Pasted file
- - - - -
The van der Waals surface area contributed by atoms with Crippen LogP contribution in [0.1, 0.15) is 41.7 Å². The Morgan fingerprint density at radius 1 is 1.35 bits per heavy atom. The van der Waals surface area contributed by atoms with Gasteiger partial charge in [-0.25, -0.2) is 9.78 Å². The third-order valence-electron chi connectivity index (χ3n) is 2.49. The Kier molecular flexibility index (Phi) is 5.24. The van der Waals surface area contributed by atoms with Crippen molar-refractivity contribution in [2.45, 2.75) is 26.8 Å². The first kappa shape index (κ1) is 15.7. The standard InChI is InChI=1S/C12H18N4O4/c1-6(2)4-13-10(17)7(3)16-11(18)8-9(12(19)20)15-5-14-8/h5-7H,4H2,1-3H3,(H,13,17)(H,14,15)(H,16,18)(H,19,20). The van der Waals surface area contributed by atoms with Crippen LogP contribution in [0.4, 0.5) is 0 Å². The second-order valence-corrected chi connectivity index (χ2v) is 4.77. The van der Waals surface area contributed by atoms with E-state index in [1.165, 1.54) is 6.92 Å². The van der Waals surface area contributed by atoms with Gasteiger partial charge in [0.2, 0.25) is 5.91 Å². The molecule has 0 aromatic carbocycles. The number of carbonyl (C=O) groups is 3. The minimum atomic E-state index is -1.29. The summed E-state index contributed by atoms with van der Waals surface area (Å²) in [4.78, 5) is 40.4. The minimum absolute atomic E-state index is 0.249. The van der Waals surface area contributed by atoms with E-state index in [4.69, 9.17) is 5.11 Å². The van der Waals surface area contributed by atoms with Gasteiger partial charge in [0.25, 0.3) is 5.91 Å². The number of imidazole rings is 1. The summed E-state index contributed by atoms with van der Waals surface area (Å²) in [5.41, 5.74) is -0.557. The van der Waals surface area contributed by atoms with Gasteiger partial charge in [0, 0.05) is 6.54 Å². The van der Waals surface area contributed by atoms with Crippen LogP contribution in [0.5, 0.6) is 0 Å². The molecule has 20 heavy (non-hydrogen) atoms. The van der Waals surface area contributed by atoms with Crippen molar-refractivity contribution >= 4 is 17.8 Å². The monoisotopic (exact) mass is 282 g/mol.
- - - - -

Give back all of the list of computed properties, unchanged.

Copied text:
The van der Waals surface area contributed by atoms with Crippen LogP contribution in [0.1, 0.15) is 41.7 Å². The Morgan fingerprint density at radius 1 is 1.35 bits per heavy atom. The van der Waals surface area contributed by atoms with Gasteiger partial charge in [-0.25, -0.2) is 9.78 Å². The third-order valence-electron chi connectivity index (χ3n) is 2.49. The Kier molecular flexibility index (Phi) is 5.24. The van der Waals surface area contributed by atoms with Crippen molar-refractivity contribution in [2.45, 2.75) is 26.8 Å². The first kappa shape index (κ1) is 15.7. The standard InChI is InChI=1S/C12H18N4O4/c1-6(2)4-13-10(17)7(3)16-11(18)8-9(12(19)20)15-5-14-8/h5-7H,4H2,1-3H3,(H,13,17)(H,14,15)(H,16,18)(H,19,20). The van der Waals surface area contributed by atoms with Crippen LogP contribution in [0.4, 0.5) is 0 Å². The second-order valence-corrected chi connectivity index (χ2v) is 4.77. The van der Waals surface area contributed by atoms with E-state index in [1.165, 1.54) is 6.92 Å². The van der Waals surface area contributed by atoms with Gasteiger partial charge in [0.2, 0.25) is 5.91 Å². The molecule has 0 aromatic carbocycles. The number of carbonyl (C=O) groups is 3. The minimum atomic E-state index is -1.29. The summed E-state index contributed by atoms with van der Waals surface area (Å²) in [4.78, 5) is 40.4. The minimum absolute atomic E-state index is 0.249. The van der Waals surface area contributed by atoms with E-state index in [4.69, 9.17) is 5.11 Å². The van der Waals surface area contributed by atoms with Gasteiger partial charge in [0.25, 0.3) is 5.91 Å². The number of imidazole rings is 1. The summed E-state index contributed by atoms with van der Waals surface area (Å²) in [5.41, 5.74) is -0.557. The van der Waals surface area contributed by atoms with Gasteiger partial charge in [0, 0.05) is 6.54 Å². The van der Waals surface area contributed by atoms with Crippen LogP contribution in [0.5, 0.6) is 0 Å². The molecule has 20 heavy (non-hydrogen) atoms. The van der Waals surface area contributed by atoms with Crippen molar-refractivity contribution >= 4 is 17.8 Å². The monoisotopic (exact) mass is 282 g/mol.